According to Redfin, second home sales in the United States jumped 70 percent in October 2021 from pre-pandemic levels, recording another strong month in the year. The popularity of vacation or second homes has grown exponentially during the pandemic fueled by low mortgage interest rates and the ability to work from home.
Taxpayers acquire second homes for various purposes, such as personal getaways, renting them out until retirement or mixed-use (rental and personal use).
Taxpayers who use their second home as both a rental and personal use (mixed use property) will find that applying the tax laws can be complicated. Renting your second or vacation home can result in different tax consequences depending on the number of days in the calendar year your vacation home is used for rental purposes as opposed to personal use.
Any day in which the vacation home is rented at fair market value is a rental day unless it is a family member who does not live there full-time (see exception below).
Personal use means use by the owner or family members for any day in the year. If the vacation home is rented at fair market rental rate to a family member and the home was used as that family member’s principal residence, then no personal use is attributable to the owner. If another person uses the vacation home at less than fair rental value, including donated use for charity, then those days are counted as personal use attributed to the owner.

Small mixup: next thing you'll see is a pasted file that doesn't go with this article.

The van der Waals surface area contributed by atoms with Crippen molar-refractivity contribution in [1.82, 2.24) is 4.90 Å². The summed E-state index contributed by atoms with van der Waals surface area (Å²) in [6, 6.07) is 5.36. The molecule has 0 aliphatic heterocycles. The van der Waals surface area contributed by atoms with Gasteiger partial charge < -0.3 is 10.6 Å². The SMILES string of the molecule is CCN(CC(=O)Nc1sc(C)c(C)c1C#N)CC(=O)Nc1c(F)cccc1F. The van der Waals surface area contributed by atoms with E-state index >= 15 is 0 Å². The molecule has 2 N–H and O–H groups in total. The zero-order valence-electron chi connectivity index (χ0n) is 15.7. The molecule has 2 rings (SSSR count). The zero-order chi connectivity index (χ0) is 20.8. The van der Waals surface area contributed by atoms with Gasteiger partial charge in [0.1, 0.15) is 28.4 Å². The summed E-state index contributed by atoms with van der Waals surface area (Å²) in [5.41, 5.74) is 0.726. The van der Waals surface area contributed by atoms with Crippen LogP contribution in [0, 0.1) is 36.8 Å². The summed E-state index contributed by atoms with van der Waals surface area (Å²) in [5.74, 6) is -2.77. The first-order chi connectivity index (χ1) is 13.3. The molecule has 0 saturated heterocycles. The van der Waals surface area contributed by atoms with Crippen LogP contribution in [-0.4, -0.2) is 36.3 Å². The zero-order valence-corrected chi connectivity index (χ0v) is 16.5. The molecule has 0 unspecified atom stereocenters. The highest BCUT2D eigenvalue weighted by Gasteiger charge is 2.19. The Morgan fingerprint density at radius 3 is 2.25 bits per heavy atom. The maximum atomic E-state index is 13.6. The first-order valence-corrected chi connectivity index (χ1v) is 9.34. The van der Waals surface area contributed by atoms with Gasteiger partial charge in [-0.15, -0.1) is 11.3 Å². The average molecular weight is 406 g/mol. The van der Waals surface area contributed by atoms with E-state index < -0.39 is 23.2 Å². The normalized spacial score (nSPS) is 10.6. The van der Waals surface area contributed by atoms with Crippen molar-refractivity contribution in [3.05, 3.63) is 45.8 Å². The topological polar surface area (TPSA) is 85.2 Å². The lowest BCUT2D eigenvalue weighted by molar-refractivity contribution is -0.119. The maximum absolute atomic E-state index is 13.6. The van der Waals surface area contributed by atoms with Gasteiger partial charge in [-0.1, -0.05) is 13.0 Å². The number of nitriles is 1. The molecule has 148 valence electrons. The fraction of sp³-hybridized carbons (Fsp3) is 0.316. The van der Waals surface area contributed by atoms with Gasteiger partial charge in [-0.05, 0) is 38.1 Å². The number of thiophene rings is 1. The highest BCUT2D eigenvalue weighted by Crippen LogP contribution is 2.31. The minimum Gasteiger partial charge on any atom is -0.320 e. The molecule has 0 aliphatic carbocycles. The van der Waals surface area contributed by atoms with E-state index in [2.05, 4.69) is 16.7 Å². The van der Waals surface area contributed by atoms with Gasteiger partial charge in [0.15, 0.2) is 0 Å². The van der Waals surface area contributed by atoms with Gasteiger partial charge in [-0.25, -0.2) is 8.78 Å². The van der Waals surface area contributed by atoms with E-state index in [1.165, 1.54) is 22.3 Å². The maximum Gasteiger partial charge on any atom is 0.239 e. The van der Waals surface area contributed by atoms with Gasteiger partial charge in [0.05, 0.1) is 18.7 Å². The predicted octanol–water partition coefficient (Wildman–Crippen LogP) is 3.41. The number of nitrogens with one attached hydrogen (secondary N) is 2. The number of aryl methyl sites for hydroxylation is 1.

Any day in which you spend substantially full time repairing and maintaining your vacation home is not counted as a day of personal use.
For tax reporting purposes, a vacation home with both personal and rental use in the calendar year is classified in one the following categories:
- Minimal Use: The vacation home is rented at fair market value fewer than 15 days in the calendar year. This special rule exempts the taxpayer from reporting the rental income (regardless of the amount of rental income received) and no deduction is allowed for direct rental expenses. Mortgage interest and property tax are still allowed as Schedule A deductions.
- Rental Property: The vacation home is rented out for more than 14 days in the calendar year and personal use that does not exceed the greater of 14 days, or 10% of the total days the vacation home is rented to others at a fair rental price.
- Personal Residence: The vacation home is rented out for more than 14 days in the calendar year and personal use exceeds the greater of 14 days, or 10% of the total days the vacation home is rented to others at a fair rental price.
If your vacation home meets the rental property designation in the year, you are required to report the rental income and you can deduct expenses related to the rental, such as depreciation, utilities, repairs, and property management fees. Expenses in excess of the rental income (net loss) could be limited under the passive loss rules.
Tax reporting consequences for vacation homes that fall under the category as personal residence become much more complex. The rental income is still reported on Schedule E and the rental expenses, both direct and indirect are subject to allocation between rental and personal use days. However, you may not deduct the allocated rental portion of expenses in excess of rental income. Allocable personal use mortgage interest and property taxes can be deducted on Schedule A, subject to limitations.
Application of the federal income tax rules to vacation homes are complicated and this article only touched on some of the tax consequences that could occur. Please contact your RINA representative for advice on navigating the vacation home rules.